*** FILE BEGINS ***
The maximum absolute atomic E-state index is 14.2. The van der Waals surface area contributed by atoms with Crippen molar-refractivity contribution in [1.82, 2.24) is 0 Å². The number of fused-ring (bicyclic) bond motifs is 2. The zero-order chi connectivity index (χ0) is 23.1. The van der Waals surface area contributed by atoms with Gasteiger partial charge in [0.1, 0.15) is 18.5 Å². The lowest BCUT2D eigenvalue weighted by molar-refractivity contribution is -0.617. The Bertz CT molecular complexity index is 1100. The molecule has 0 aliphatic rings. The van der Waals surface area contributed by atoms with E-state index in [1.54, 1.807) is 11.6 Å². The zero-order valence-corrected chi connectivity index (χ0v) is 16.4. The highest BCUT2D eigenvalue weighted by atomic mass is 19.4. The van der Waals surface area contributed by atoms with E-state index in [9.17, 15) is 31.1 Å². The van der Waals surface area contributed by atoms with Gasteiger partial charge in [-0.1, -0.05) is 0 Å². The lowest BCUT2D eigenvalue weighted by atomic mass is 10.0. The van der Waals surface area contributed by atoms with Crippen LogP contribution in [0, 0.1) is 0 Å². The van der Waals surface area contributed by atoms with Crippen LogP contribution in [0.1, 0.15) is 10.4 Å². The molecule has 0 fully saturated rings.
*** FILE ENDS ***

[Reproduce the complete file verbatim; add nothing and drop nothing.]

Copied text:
The maximum absolute atomic E-state index is 14.2. The van der Waals surface area contributed by atoms with Crippen molar-refractivity contribution in [1.82, 2.24) is 0 Å². The number of fused-ring (bicyclic) bond motifs is 2. The zero-order chi connectivity index (χ0) is 23.1. The van der Waals surface area contributed by atoms with Gasteiger partial charge in [0.1, 0.15) is 18.5 Å². The lowest BCUT2D eigenvalue weighted by molar-refractivity contribution is -0.617. The Bertz CT molecular complexity index is 1100. The molecule has 0 aliphatic rings. The van der Waals surface area contributed by atoms with E-state index in [1.54, 1.807) is 11.6 Å². The zero-order valence-corrected chi connectivity index (χ0v) is 16.4. The highest BCUT2D eigenvalue weighted by atomic mass is 19.4. The van der Waals surface area contributed by atoms with E-state index in [9.17, 15) is 31.1 Å². The van der Waals surface area contributed by atoms with Gasteiger partial charge in [-0.1, -0.05) is 0 Å². The lowest BCUT2D eigenvalue weighted by atomic mass is 10.0. The van der Waals surface area contributed by atoms with Crippen LogP contribution in [0, 0.1) is 0 Å². The van der Waals surface area contributed by atoms with Crippen LogP contribution in [0.1, 0.15) is 10.4 Å². The molecule has 0 fully saturated rings.